Skyway Senior Center programs thrive while funding dives

Share this:
March 7, 2005 // UPDATED 1:52 pm - April 26, 2007
By: Jeremy Stratton
Jeremy Stratton

The Skyway Senior Center turned 3 this winter. The activity center, at 950 Nicollet Mall, Suite 290 (in the skyway, of course), is the only one for seniors in Downtown, according to Center Director Michelle Lodahl.

With more than 3,000 mailing list names, the center seems to be popular with seniors from Downtown and elsewhere. On an average day, Lodahl said that 65-70 visitors older than 55 take advantage of its many programs, or simply sit and chat in the bright, comfy space.

The nonprofit is funded by grants from foundations, corporations and individuals, including some of its senior patrons, who do the vast majority of the volunteer work at the center.

Lodahl said Ryan Companies, which manages the Target/Retek building that the center calls home,has been "very kind" in covering the center's lease for its first five years.

In the center's first year, Target Corp. contributed "a substantial amount ... a big chunk that got us off the ground," Lodahl said.

However, that startup contribution went away, and the center now needs additional contributors to help fund operations and specific programming, said Lodahl.

Although she did not share the center's total budget for 2005, Lodahl said the $75,000 shortfall is more than half of its annual budget.

The center offers many health-related programs, including yoga, tai chi, and "weight and stretch" routines, as well as foot care sessions that straddle the fence between pampering and podiatry, nutrition and homeopathy.

Most classes are free; others require a fee, but scholarships are often offered to seniors who cannot cover the cost, according to Lodahl.

An instructor from Schmitt Music gives seniors lessons on an on-site organ.

Volunteer lawyer Sharon Kirts conducts a quarterly "elder law series" that starts this month, informing seniors about assets and nursing home costs, wills and estate planning, and "what to do if someone dies," Lodahl said.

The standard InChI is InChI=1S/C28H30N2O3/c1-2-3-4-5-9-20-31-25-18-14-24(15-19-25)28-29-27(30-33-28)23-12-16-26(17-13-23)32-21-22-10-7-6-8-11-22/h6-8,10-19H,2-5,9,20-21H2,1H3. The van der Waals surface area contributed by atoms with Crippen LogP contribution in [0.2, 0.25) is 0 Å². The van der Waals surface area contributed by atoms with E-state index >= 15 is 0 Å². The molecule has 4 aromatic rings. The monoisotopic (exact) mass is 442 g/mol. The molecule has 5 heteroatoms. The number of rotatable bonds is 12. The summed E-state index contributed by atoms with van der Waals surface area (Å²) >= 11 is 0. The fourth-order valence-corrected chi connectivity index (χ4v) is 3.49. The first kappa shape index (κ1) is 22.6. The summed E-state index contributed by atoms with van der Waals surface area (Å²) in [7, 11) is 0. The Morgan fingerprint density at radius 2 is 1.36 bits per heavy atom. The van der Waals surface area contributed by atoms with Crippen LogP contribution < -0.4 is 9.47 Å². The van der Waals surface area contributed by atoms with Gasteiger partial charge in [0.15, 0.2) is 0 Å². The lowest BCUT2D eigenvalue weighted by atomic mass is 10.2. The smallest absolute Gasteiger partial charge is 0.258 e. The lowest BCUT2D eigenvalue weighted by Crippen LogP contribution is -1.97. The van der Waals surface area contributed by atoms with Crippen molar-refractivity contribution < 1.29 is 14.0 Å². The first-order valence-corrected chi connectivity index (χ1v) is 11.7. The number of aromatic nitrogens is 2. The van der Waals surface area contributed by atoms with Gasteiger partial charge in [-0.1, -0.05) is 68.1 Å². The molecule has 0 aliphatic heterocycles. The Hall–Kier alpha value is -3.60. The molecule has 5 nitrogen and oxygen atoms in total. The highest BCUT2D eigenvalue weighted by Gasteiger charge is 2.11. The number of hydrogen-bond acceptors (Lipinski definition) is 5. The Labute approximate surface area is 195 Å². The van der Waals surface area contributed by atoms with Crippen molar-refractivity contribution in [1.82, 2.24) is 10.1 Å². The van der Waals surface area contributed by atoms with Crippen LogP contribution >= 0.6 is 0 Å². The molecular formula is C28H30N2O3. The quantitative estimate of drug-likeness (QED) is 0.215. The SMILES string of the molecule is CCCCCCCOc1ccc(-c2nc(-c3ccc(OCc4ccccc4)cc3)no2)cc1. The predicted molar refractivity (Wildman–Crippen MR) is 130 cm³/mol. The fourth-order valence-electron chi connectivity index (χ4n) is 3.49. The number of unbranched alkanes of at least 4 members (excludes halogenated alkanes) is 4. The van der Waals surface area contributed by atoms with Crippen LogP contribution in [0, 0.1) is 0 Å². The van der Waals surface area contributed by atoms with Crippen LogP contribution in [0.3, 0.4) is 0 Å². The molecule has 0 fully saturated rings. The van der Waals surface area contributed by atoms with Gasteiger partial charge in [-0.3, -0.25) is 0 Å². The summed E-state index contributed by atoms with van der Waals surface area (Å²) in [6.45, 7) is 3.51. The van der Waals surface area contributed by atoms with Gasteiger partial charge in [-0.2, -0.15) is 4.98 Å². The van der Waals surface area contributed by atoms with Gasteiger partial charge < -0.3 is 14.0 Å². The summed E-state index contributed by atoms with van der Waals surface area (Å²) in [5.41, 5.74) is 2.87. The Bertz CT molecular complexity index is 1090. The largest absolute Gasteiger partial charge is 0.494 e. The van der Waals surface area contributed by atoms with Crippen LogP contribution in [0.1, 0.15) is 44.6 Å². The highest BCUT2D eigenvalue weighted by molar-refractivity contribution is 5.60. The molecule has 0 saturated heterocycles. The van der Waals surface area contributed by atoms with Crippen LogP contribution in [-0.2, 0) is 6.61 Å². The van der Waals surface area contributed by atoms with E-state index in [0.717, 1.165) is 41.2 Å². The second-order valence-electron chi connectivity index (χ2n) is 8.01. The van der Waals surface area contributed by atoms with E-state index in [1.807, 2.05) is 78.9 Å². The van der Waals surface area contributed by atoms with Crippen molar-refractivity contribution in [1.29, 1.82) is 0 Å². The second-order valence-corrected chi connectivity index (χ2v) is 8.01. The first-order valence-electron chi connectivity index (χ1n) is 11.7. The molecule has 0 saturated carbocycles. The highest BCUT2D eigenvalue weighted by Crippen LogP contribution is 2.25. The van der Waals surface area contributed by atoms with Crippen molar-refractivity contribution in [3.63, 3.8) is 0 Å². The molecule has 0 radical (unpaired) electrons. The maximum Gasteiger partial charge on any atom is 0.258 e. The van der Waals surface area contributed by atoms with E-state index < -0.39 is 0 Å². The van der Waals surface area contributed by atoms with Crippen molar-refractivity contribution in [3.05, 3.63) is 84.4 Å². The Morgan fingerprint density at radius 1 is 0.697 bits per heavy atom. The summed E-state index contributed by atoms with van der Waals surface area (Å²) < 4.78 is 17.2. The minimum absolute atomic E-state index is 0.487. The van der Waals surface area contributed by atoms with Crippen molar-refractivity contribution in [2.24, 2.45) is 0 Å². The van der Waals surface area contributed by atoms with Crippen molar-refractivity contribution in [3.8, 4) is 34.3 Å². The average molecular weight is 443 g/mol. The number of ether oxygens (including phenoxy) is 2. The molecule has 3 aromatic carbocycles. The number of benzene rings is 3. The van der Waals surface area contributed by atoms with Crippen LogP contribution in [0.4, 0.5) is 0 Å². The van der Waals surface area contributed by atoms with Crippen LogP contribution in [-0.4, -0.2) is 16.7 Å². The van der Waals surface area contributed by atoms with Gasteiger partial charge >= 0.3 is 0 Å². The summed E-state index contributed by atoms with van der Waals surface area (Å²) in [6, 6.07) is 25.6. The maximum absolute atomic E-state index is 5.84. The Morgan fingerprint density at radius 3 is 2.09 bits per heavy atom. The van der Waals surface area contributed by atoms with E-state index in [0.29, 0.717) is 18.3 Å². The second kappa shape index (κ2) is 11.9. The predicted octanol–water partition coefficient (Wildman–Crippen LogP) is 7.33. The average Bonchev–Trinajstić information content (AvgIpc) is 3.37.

Art and craft activities include painting with pastels, taught by Richfield artist Ron Wilson, and the "bundles of love club," which meets monthly to sew blankets for premature babies at local hospitals.

Seniors watch movies ranging from new releases to older classics; "Breakfast at Tiffany's" was featured recently, and "Spiderman" is on the upcoming calendar, said Lodahl.

Seniors can even complete their state-required "defensive driving refresher" with a volunteer instructor.

The center does not have memberships, and its service to seniors is made possible in large part through time and money donated by individuals and organizations.

Ironically, the center's popularity accounts for some the strain on its budget; the ever-growing newsletter is a large expense, according to Lodahl, even though the Kingfield Neighborhood Association in Southwest Minneapolis underwrites half of the cost through its Neighborhood Revitalization Program (NRP) funds.

"The need is still great to support the center's mission to provide a safe, friendly and comfortable and place for seniors to gather and participate in the many services and programs the center has to offer," wrote Lodahl in the center's newsletter. The center is seeking agencies, especially those that have a history funding senior programs, to provide funding, and it is working with a grant writer from the City of Minneapolis to pursue such funding.

Funders can contact Lodahl at 370-3869.